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Fragmentation effects on population density of three rodent species in secondary Atlantic Rainforest, Brazil
University of Hamburg. (Department of Animal Ecology and Conservation, Biozentrum Grindel,)
University of Hamburg. (Department of Animal Ecology and Conservation, Biozentrum Grindel,)
University of Hamburg. (Department of Animal Ecology and Conservation, Biozentrum Grindel,)
2008 (English)In: Studies on Neotropical Fauna and Environment, ISSN 0165-0521, E-ISSN 1744-5140, Vol. 43, no 1, 11-18 p.Article in journal (Refereed) Published
Abstract [en]

We investigated the population density of the two common rodent species Akodon montensis, Oligoryzomys nigripes, and the more specialized endemic Delomys sublineatus in secondary forest fragments of the highly endangered coastal Atlantic Rainforest. Linear regression was used to examine relationships between population density and four landscape variables. We tested the hypothesis that rare species, which are more affected by fragmentation than the common species, should decrease in population density with decreasing fragment size while the density of common generalist species should be unaffected or increase in smaller fragments. The results revealed that A. montensis and O. nigripes showed no significant association to any landscape variable. The density of D. sublineatus showed a strong tendency to a positive correlation to fragment size as well as a negative correlation to edge density. The results underline the importance of large and connected forest remnants in the Atlantic Rainforest to guarantee an effective protection of endemic small mammal species.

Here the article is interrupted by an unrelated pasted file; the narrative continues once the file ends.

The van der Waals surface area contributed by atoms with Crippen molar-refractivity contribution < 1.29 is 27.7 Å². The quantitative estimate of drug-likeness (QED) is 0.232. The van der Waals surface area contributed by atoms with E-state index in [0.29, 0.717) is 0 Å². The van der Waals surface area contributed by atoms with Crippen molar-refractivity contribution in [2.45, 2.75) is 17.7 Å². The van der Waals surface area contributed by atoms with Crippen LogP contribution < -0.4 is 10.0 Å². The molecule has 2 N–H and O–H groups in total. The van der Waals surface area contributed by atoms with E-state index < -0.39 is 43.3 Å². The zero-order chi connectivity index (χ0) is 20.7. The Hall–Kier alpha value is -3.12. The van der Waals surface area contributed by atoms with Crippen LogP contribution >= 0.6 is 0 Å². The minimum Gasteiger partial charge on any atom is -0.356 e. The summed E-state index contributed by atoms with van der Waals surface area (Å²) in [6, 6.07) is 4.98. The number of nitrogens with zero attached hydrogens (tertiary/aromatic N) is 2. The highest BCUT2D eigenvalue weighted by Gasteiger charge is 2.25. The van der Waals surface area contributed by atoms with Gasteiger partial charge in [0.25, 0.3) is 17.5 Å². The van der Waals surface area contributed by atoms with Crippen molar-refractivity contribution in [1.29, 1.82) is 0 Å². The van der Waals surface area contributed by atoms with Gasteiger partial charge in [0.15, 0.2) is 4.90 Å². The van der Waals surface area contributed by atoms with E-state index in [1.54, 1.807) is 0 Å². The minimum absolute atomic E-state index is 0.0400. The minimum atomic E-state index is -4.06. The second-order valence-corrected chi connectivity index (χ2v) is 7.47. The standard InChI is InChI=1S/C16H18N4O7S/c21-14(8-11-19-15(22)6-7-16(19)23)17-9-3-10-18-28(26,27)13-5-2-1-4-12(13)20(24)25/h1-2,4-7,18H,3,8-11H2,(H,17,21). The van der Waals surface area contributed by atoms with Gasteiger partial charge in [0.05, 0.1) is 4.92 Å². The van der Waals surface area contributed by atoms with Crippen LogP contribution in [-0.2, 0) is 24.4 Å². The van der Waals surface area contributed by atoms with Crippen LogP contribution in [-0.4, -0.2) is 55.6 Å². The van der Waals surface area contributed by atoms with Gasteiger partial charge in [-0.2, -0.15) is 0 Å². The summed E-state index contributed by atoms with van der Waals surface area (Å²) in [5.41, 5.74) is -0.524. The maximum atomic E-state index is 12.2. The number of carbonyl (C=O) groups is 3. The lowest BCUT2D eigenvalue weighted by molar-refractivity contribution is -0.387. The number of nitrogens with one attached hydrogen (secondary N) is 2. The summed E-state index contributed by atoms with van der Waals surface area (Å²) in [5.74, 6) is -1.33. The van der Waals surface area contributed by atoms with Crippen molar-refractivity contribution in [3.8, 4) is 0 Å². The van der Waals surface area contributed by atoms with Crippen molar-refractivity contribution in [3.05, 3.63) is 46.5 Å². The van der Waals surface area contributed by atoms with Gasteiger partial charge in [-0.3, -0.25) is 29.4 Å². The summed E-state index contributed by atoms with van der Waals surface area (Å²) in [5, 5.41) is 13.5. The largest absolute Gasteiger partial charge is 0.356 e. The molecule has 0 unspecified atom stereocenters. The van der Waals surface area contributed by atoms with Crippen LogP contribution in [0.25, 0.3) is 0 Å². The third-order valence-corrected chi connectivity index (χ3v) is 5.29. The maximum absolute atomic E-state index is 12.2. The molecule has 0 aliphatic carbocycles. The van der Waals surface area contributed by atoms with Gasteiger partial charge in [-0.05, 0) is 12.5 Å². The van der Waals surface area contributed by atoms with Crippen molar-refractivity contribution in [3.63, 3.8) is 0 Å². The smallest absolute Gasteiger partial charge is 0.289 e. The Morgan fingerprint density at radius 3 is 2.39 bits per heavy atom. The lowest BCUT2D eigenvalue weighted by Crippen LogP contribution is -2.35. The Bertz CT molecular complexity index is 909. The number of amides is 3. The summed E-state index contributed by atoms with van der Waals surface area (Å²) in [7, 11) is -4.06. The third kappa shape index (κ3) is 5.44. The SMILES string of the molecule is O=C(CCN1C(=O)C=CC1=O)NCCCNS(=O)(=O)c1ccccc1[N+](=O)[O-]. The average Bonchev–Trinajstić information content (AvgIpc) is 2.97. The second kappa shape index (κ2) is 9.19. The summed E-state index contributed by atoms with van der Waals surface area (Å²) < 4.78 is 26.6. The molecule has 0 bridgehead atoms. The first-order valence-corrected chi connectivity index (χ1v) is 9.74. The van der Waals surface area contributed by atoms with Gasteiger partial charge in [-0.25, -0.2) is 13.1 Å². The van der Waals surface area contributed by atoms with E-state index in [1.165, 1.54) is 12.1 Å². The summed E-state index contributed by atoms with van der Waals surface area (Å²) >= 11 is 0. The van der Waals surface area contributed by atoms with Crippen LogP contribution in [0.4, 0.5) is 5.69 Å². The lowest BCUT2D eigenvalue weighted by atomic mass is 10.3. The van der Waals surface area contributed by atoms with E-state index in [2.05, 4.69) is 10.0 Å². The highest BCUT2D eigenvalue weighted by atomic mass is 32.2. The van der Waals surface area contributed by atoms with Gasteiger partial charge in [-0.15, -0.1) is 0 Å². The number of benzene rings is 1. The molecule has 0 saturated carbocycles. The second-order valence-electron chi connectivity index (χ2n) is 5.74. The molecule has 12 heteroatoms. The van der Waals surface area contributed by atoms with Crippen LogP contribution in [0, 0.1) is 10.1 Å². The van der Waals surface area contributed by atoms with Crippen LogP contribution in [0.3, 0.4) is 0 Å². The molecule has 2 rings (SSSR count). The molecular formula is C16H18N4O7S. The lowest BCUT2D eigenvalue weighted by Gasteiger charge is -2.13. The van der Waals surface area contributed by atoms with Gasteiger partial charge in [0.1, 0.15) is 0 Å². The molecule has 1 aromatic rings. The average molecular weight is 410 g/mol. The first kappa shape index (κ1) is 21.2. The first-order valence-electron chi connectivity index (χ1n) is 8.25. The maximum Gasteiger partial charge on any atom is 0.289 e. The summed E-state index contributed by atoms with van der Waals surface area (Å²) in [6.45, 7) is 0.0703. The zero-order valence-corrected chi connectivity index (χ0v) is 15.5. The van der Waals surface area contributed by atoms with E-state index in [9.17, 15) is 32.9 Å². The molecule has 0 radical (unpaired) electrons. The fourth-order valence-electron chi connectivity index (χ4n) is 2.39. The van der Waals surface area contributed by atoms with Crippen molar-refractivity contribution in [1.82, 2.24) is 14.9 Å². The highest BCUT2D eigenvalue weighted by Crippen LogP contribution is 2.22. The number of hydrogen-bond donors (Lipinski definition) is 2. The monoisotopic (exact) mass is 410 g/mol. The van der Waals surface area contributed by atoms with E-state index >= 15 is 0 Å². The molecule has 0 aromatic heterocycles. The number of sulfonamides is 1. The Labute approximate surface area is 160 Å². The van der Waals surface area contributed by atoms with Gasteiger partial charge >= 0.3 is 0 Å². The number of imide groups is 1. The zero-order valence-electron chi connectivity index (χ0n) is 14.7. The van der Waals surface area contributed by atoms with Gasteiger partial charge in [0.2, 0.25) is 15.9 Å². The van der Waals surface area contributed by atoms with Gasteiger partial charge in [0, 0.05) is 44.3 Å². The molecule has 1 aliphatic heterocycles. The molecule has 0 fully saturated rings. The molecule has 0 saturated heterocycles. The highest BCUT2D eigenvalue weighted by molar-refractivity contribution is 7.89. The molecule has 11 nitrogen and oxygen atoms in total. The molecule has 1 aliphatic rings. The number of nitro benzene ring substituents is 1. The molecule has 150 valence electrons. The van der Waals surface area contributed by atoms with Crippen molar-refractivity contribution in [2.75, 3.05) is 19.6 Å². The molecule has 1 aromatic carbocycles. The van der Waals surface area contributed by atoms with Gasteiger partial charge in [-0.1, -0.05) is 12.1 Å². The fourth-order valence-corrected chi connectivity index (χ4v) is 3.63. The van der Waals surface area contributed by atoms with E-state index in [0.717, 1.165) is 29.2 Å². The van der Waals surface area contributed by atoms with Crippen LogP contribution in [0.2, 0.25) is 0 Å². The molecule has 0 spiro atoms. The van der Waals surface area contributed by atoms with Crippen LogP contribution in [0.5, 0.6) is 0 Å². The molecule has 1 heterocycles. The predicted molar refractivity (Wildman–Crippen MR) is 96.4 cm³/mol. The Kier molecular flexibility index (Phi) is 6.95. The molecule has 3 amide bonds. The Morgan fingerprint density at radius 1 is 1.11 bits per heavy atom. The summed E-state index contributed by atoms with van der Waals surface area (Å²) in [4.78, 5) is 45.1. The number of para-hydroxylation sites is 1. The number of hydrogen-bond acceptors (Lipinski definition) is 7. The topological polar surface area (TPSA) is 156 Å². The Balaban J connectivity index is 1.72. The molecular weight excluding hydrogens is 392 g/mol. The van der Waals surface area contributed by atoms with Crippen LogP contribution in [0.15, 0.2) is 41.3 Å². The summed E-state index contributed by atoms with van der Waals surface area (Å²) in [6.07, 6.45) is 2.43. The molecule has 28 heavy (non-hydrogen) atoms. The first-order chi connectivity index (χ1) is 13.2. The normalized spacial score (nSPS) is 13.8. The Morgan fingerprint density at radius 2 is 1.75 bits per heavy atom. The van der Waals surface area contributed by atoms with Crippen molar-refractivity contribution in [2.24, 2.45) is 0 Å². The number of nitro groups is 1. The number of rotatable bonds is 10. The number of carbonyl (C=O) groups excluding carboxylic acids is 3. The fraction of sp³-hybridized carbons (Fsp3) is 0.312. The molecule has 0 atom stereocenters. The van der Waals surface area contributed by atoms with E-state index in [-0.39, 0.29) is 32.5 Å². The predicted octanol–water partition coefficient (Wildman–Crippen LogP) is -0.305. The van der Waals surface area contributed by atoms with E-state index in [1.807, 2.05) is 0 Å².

Place, publisher, year, edition, pages
2008. Vol. 43, no 1, 11-18 p.
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Natural Sciences
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URN: urn:nbn:se:uu:diva-215496DOI: 10.1080/01650520701553651ISI: 000253454900002OAI: oai:DiVA.org:uu-215496DiVA: diva2:687471
Available from: 2014-01-14 Created: 2014-01-14 Last updated: 2017-12-06

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Meyer-Lucht, Yvonne

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